We've put ShiftBrites, Headerless ShiftBrites, and MegaBrite 90's on sale:
Headerless ShiftBrite 2.0
Submitted by Garrett on Tue, 07/22/2014 - 10:15.
My friend Scott randomly dropped by the macetech LLC lab up here in Pullman, WA. He brought a cool thing to show off...a big array of 60px/m RGB pixels using the WS2812 LEDs. It's very bright in person and I was impressed with the matchup of the 60px/m LED spacing and the fluorescent lighting louver grid. I've definitely used the grid in a lot of projects, but never made that connection! His controller uses a custom WS2812 library running on a Digilent chipKIT Max32 with plenty of CPU power to spare.
Submitted by Garrett on Sat, 07/19/2014 - 00:11.
We've got a new article over on Makezine today, showing how I added an audio-detection circuit to both the RGB Shades and the LED Matrix Shades. The result was REALLY cool and finally used the extra pins I'd made available on both designs. Audio detection is just the beginning...I have a few more ideas for sensors to add to LED Shades, and it would be great to see your suggestions. They might make it into another video!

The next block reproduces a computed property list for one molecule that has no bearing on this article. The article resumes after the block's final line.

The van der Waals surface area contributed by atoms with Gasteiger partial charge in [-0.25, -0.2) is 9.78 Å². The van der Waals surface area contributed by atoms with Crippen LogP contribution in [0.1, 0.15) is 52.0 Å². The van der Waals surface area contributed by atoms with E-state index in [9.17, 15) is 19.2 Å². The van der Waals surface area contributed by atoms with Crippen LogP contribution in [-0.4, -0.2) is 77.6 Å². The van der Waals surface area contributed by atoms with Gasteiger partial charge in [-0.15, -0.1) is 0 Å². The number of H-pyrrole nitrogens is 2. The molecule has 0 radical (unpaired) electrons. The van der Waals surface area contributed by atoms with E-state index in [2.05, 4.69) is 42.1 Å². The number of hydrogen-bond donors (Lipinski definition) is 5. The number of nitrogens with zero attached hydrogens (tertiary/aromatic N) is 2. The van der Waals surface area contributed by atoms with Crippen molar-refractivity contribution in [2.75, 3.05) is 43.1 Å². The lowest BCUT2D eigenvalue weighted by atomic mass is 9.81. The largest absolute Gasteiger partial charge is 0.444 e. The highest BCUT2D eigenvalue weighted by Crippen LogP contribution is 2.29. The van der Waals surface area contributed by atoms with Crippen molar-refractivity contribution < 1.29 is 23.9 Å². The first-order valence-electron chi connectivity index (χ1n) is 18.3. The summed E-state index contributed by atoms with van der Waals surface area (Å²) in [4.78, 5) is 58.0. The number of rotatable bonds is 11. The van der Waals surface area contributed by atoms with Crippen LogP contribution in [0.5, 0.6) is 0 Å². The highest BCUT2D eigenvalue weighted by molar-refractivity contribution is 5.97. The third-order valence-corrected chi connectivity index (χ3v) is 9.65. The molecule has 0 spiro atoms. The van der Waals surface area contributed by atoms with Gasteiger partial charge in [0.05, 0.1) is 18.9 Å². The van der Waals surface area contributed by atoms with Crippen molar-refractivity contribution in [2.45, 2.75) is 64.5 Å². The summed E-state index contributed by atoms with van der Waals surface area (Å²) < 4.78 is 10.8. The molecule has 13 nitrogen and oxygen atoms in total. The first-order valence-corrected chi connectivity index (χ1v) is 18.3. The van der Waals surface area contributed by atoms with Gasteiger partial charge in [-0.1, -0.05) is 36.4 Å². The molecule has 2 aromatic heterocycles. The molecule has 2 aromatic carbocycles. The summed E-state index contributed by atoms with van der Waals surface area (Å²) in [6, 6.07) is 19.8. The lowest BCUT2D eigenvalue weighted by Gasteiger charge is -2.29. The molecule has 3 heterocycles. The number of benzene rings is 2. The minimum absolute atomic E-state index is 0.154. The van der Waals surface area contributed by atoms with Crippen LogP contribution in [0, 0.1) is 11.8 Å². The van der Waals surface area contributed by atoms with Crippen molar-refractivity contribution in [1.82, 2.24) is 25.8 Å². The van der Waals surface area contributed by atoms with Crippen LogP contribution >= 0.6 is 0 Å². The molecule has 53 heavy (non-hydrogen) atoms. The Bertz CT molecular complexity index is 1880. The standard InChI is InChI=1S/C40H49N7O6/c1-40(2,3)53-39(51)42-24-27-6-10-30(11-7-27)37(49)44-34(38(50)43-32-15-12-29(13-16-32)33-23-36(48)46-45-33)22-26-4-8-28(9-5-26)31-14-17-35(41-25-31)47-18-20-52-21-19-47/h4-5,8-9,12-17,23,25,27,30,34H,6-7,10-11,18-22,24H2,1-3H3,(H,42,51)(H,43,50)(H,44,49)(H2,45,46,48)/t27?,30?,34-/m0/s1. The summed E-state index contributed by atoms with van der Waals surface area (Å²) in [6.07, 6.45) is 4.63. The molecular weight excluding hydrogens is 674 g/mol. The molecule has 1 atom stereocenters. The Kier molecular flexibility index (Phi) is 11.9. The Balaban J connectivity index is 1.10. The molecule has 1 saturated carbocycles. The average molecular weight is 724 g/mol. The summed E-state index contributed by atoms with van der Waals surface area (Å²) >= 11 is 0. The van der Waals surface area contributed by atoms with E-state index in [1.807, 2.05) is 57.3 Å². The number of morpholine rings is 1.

Anyway, head on over the Makezine to see the full article: Hacking the Macetech RGB Shades
Submitted by Garrett on Fri, 07/18/2014 - 23:15.
Back in 2012, in the few weeks preceding Maker Faire Bay Area, I was excited about a new secret project. We had the macetech LED Lounge again, but this was a way to take the party with you. Wearable LED shutter shades with a built-in Arduino-compatible controller!
They were a huge hit, both at Maker Faire Bay Area and Maker Faire New York. It was impossible to walk down the street in Manhattan without getting comments and questions every few seconds.